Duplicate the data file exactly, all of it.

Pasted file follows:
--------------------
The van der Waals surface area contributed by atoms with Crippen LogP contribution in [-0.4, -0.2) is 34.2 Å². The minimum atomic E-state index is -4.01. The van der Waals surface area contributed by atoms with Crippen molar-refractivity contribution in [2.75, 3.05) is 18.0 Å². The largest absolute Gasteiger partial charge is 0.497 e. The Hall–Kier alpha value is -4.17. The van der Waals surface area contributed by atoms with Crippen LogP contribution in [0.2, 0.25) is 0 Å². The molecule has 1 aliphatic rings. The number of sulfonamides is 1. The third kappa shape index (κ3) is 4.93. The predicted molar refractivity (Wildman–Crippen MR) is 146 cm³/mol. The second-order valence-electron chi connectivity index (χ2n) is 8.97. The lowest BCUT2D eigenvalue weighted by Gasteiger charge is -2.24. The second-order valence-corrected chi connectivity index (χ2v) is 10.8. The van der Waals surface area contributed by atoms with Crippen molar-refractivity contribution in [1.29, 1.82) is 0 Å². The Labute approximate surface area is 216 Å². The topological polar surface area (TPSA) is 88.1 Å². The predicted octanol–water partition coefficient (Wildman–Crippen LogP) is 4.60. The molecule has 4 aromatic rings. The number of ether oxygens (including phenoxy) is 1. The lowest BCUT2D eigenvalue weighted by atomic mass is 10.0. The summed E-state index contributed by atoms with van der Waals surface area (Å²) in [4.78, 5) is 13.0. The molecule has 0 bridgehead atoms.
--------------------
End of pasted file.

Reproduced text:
The van der Waals surface area contributed by atoms with Crippen LogP contribution in [-0.4, -0.2) is 34.2 Å². The minimum atomic E-state index is -4.01. The van der Waals surface area contributed by atoms with Crippen molar-refractivity contribution in [2.75, 3.05) is 18.0 Å². The largest absolute Gasteiger partial charge is 0.497 e. The Hall–Kier alpha value is -4.17. The van der Waals surface area contributed by atoms with Crippen LogP contribution in [0.2, 0.25) is 0 Å². The molecule has 1 aliphatic rings. The number of sulfonamides is 1. The third kappa shape index (κ3) is 4.93. The predicted molar refractivity (Wildman–Crippen MR) is 146 cm³/mol. The second-order valence-electron chi connectivity index (χ2n) is 8.97. The lowest BCUT2D eigenvalue weighted by Gasteiger charge is -2.24. The second-order valence-corrected chi connectivity index (χ2v) is 10.8. The van der Waals surface area contributed by atoms with Crippen molar-refractivity contribution in [1.29, 1.82) is 0 Å². The Labute approximate surface area is 216 Å². The topological polar surface area (TPSA) is 88.1 Å². The predicted octanol–water partition coefficient (Wildman–Crippen LogP) is 4.60. The molecule has 4 aromatic rings. The number of ether oxygens (including phenoxy) is 1. The lowest BCUT2D eigenvalue weighted by atomic mass is 10.0. The summed E-state index contributed by atoms with van der Waals surface area (Å²) in [4.78, 5) is 13.0. The molecule has 0 bridgehead atoms.